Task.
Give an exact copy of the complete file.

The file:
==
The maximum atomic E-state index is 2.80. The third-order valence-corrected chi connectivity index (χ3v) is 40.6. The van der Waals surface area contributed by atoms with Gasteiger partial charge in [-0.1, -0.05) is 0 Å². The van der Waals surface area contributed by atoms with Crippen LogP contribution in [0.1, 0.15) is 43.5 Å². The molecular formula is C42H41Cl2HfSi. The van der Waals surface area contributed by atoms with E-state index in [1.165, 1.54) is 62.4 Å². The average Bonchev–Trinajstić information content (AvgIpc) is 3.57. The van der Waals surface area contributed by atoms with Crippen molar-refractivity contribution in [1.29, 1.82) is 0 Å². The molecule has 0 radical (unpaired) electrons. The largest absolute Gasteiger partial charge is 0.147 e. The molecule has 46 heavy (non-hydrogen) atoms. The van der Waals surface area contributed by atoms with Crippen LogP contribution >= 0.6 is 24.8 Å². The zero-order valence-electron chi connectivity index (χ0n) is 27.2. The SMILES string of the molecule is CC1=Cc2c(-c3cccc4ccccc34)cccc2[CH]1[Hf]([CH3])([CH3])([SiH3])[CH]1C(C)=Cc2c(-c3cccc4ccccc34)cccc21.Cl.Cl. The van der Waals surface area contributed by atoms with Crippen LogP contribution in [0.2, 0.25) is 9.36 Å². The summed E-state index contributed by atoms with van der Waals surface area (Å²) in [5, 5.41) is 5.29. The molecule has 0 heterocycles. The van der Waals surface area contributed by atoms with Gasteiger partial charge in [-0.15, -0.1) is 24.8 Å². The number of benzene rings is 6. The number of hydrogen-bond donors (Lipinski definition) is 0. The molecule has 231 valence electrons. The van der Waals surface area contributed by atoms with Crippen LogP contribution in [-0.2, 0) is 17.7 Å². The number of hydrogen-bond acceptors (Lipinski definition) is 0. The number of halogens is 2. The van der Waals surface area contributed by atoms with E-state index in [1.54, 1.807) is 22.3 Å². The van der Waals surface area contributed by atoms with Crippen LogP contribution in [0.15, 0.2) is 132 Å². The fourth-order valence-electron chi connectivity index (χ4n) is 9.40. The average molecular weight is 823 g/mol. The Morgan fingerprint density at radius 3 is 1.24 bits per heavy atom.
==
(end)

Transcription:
The maximum atomic E-state index is 2.80. The third-order valence-corrected chi connectivity index (χ3v) is 40.6. The van der Waals surface area contributed by atoms with Gasteiger partial charge in [-0.1, -0.05) is 0 Å². The van der Waals surface area contributed by atoms with Crippen LogP contribution in [0.1, 0.15) is 43.5 Å². The molecular formula is C42H41Cl2HfSi. The van der Waals surface area contributed by atoms with E-state index in [1.165, 1.54) is 62.4 Å². The average Bonchev–Trinajstić information content (AvgIpc) is 3.57. The van der Waals surface area contributed by atoms with Crippen molar-refractivity contribution in [1.29, 1.82) is 0 Å². The molecule has 0 radical (unpaired) electrons. The largest absolute Gasteiger partial charge is 0.147 e. The molecule has 46 heavy (non-hydrogen) atoms. The van der Waals surface area contributed by atoms with Crippen LogP contribution >= 0.6 is 24.8 Å². The zero-order valence-electron chi connectivity index (χ0n) is 27.2. The SMILES string of the molecule is CC1=Cc2c(-c3cccc4ccccc34)cccc2[CH]1[Hf]([CH3])([CH3])([SiH3])[CH]1C(C)=Cc2c(-c3cccc4ccccc34)cccc21.Cl.Cl. The van der Waals surface area contributed by atoms with Crippen LogP contribution in [0.2, 0.25) is 9.36 Å². The summed E-state index contributed by atoms with van der Waals surface area (Å²) in [5, 5.41) is 5.29. The molecule has 0 heterocycles. The van der Waals surface area contributed by atoms with Gasteiger partial charge in [-0.15, -0.1) is 24.8 Å². The number of benzene rings is 6. The number of hydrogen-bond donors (Lipinski definition) is 0. The molecule has 231 valence electrons. The van der Waals surface area contributed by atoms with Crippen LogP contribution in [-0.2, 0) is 17.7 Å². The number of hydrogen-bond acceptors (Lipinski definition) is 0. The number of halogens is 2. The van der Waals surface area contributed by atoms with E-state index in [1.54, 1.807) is 22.3 Å². The van der Waals surface area contributed by atoms with Crippen LogP contribution in [0.15, 0.2) is 132 Å². The fourth-order valence-electron chi connectivity index (χ4n) is 9.40. The average molecular weight is 823 g/mol. The Morgan fingerprint density at radius 3 is 1.24 bits per heavy atom.